IntroductionAll nations develop policies through which they express their position on matters such as income support for people who are financially needy, health care, defense, transportation, foreign relations, immigration, and other matters that affect citizens' lives and the security of the nation. All policies that are developed by a nation touch upon the general welfare of its citizenry, although affecting the day-to-day welfare of its citizens is not always the central policy goal. For example, the goal of a nation's immigration policy is to limit the number of people who are allowed to enter and establish permanent residence in a country. This goal does not express directly any social welfare concern, meaning that it does not have as a purpose to provide income, food or housing, or any other benefit that people need to survive on a daily basis. This is because of the fact that even in the modern world such as today, up to this date, the traces of racial discrimination, dominance and exploitation are still apparent. Since time immemorial, both men and women have experienced how it is to be discriminated by sole reasons of differences in color, political ideologies, religious background, education and even social status and class. The very essence of unfair treatment and discrimination to both and women is the existence of superior and inferior class standing. Imagine a place wherein one is given all the privileges there are to offer while the other is not given much opportunity because of their color difference. It may sound unfair but that is one rude reality that is being faced by the society in all parts of the world. But then, it has been very apparent that in the olden times the discrimination is being experienced only by the African-American whose color is black as compared to the white Americans.
However, in the present days, the issue of discrimination is no longer based on the color of skin but rather on gender. As per the records today, women are being exploited and discriminated in their own places of work especially when they are working overseas or in a foreign land. More often than not, women are facing more discrimination in their workplace as compared to men and the driving force behind this is the difference in gender. The society has thought that men can do better as compared to women especially when the world has envisioned women to stay in their homes and take care of their husbands and children. Women are not for the market place but are created to be in their houses and do household chores. Moreover, women are also being discriminated and exploited in such a way that those who belong to third-world countries are inferior as compared to women from the European countries or any countries belonging in the first-world. Nevertheless, a close reading of immigration policy will reveal humanitarian concerns. Immigration policy is humanitarian in that it provides a means for political dissidents whose lives may be at risk in their homelands to enter and remain in the United States, and it is humanitarian in that it provides rules for people to follow who wish to come to the United States for the sole purpose of attaining a better quality of life. At the same time, immigration policy protects the social welfare of United States citizens by limiting the absolute number of people allowed to immigrate and by limiting the number of work permits granted to people who wish to enter and find employment and thus to compete with and possibly threaten the livelihood of American citizens (Malanga, 76).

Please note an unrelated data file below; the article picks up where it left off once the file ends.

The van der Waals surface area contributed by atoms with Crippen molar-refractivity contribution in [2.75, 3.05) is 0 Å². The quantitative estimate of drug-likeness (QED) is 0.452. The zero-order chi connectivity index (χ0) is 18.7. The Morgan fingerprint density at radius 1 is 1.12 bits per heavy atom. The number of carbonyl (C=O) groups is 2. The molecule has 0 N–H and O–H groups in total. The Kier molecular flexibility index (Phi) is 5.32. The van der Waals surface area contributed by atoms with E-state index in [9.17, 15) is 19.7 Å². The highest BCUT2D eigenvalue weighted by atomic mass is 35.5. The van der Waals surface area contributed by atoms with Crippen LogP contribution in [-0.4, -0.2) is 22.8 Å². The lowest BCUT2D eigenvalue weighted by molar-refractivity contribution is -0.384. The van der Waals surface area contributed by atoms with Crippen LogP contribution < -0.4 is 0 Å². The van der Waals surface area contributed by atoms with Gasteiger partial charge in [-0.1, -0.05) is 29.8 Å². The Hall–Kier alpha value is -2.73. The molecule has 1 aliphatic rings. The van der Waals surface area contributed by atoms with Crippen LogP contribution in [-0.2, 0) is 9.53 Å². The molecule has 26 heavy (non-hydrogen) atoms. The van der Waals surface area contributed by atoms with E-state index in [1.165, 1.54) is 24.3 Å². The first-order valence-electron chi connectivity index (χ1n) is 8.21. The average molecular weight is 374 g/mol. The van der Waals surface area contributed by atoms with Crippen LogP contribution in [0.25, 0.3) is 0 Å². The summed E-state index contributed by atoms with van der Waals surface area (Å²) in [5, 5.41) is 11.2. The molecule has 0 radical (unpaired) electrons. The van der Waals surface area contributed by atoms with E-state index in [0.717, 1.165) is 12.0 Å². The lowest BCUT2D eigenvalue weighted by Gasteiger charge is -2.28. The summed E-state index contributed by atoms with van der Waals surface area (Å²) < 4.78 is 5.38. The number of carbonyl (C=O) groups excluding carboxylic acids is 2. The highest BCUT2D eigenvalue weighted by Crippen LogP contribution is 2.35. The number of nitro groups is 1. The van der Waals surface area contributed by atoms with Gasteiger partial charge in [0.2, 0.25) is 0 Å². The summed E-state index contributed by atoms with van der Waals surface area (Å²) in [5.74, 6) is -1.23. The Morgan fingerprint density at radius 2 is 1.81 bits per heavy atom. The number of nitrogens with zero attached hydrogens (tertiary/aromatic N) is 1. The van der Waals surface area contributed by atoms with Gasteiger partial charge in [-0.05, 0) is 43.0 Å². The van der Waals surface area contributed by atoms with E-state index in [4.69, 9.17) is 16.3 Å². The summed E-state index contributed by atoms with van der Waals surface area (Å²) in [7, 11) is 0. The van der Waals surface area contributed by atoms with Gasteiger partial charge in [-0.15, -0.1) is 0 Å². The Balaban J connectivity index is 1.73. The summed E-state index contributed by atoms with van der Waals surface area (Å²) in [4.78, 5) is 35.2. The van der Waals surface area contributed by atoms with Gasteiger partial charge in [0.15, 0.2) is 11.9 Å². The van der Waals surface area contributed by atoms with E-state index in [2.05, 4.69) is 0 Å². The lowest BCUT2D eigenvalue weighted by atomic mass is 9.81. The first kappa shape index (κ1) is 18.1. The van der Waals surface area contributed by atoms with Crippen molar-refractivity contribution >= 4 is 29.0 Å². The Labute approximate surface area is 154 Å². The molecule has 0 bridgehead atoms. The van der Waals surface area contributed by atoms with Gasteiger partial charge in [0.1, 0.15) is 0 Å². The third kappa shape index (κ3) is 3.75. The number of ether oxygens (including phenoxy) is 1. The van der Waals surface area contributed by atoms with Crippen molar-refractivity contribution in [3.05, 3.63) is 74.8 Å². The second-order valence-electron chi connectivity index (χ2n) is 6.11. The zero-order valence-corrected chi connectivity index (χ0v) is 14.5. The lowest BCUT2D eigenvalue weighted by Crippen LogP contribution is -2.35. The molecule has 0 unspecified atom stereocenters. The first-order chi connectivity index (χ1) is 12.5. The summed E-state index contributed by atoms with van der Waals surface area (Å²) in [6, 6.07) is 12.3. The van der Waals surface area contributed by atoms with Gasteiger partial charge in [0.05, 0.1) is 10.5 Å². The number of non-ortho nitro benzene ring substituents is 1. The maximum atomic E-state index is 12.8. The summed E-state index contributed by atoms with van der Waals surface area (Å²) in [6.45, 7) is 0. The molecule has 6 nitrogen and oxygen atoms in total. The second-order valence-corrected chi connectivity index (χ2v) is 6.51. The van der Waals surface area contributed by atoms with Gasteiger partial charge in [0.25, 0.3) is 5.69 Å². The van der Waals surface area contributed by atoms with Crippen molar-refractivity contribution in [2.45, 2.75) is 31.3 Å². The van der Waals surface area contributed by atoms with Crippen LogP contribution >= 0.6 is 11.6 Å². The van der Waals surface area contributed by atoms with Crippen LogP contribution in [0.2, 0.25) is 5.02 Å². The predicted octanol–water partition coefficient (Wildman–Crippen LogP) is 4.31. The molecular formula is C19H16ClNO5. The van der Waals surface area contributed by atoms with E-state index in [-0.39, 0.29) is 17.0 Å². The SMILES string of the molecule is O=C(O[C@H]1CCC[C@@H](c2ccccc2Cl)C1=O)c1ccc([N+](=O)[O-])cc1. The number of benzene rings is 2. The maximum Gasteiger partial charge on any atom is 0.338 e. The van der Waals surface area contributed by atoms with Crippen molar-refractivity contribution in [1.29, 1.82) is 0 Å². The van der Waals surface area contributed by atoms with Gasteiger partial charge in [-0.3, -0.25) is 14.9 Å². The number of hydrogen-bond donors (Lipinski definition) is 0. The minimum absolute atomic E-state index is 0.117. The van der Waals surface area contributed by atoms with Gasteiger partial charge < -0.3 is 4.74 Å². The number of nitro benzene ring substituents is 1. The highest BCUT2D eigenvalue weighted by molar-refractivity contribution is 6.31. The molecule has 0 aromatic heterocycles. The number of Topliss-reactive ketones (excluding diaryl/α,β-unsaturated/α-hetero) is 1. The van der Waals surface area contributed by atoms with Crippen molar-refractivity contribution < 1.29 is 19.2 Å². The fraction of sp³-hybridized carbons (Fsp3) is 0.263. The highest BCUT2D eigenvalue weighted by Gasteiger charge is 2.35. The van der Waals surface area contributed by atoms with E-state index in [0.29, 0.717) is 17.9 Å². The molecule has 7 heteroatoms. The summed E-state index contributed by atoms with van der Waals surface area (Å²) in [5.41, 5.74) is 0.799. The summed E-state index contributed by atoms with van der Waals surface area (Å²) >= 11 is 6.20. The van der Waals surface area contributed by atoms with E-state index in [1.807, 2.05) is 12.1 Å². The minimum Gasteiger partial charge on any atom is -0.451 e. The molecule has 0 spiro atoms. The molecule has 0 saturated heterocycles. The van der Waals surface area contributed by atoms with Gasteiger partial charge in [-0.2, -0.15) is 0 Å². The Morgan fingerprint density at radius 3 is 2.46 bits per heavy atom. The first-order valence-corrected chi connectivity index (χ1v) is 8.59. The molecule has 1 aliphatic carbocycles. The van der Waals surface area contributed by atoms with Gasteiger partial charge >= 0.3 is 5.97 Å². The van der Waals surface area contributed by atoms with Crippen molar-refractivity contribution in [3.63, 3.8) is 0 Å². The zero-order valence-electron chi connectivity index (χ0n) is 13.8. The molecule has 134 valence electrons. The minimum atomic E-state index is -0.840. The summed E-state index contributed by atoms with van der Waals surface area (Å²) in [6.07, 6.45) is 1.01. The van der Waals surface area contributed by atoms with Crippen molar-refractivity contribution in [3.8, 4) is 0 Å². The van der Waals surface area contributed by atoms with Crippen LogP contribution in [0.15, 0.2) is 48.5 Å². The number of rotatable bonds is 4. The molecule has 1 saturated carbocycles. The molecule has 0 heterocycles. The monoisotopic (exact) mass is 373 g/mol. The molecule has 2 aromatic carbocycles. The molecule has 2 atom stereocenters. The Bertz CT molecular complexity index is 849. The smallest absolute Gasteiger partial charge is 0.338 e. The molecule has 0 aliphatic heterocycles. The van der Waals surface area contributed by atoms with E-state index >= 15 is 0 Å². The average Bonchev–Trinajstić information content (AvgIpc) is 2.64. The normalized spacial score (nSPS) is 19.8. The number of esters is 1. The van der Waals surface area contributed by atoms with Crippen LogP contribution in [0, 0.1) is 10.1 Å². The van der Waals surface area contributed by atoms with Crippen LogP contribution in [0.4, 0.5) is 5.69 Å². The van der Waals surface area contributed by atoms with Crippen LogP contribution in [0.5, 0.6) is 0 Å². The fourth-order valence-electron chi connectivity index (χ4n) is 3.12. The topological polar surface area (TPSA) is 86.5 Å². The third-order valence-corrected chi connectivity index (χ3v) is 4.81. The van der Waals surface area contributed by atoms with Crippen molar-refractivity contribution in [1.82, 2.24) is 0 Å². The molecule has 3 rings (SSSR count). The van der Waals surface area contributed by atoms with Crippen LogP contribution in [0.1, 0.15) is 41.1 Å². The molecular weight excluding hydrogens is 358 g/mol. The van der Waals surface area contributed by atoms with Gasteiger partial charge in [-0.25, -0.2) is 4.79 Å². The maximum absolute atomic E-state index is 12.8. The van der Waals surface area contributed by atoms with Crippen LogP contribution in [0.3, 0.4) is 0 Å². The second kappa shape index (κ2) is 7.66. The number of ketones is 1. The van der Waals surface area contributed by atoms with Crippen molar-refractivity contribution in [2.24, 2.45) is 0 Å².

Body With the existence of social welfare and policies came the establishment of various social and religious organizations. It must be understood that since social policy is everybody's business. It affects every member of our society. In a democracy, it is equally the responsibility of government officials and ordinary citizens. And we are equally qualified to make judgments about it. Legend has it that in the eleventh century, King Canute, having conquered most of Scandinavia and England, ordered the ocean tide to go back. It came in anyway. The societies stands on the shore of an increasing tide of human misery and disorganization and busy itself frantically in sweeping it back, but for all its efforts, the tide seems to creep in. Ministers are the ultimate policy -makers but government officials can help them immeasurably, not only by advising on policy but also by being aware of the capacity of the policy development process to contribute to the policy objectives of their political masters. Even in the midst of political chaos, there is a part that public servants can play by being conscious of the value of being as rigorous as possible in how they do their work, individually and with others. Hence, this is where social and religious organizations came into being. They are purposively establish in order to ensure that social policies are being made to meet the changing and unending needs of the people in the community. The fact that religious organizations perform the task of communicating the core ideas of social movements contributes to movement success in two important respects. First, religious organizations have inherent legitimacy that may help legitimize the movement. Second, if the social movement is heavily dependent upon religious organizations, it may have a longer life span than most social movements which tend to dissipate as public attention to the issues diminishes and funds to movement organizations become depleted (Garcia, 198). Since religious organizations have a constant source of organizational support (from their congregations), a social movement which is church-based (such as the sanctuary movement) may have a longer life span than other social movements, losing momentum not due to a lack of public support, but due to a loss of interest on the part of religious leaders. Recently the Australian public sector has seen major changes, particularly increased activity in contracting the private sector to take on business previously undertaken within government agencies. Core functions of government have been under serious review. One core function remaining, however, is policy advice and development by supporting and giving aid in terms of financial undertaking. The financial support that will be given by the government to the religious and social organizations will be used in their planning of the means as to how they can advance movements that will support the people in the society. The main role of the government is to advance social policy. Hence, the government is needed in order to fulfill the role of the social and religious organizations. There is no point here in embarking upon a disquisition in semantics. But recent experience, as well as much current discussion, suggests a vital need for greater exactitude in the use of this word "planning." The need is illustrated by our careless and interchangeable use of the words "policy" and "planning." Amusingly enough, the word "policy," more and more frequently employed in various statutory laws as well as elsewhere, has aroused no such passionate division of opinion as planning. There is even an increasing tendency to talk about national policies rather than national plans. To give but a single example, a recent discussion of the agricultural problem in the United States makes almost exclusive use of the expression "policy" in preference to any mention of agricultural planning. Several of the studies of the National Resources Planning Board also spoke of policies rather than of plans (Funnel, 112). The determination of national policy is fundamental to, indeed, it must precede, planning. There can be no such national economic planning of the type Landauer pictures, or that Friedrich Hayek denounces, before our national government in one way or another decides to embark upon a policy of central social direction of productive output. There is a vital reason for drawing a distinction between government "policies" and government "planning." Such a distinction will not only promote a clearer understanding of fundamental public issues but will also advance our knowledge of administrative processes.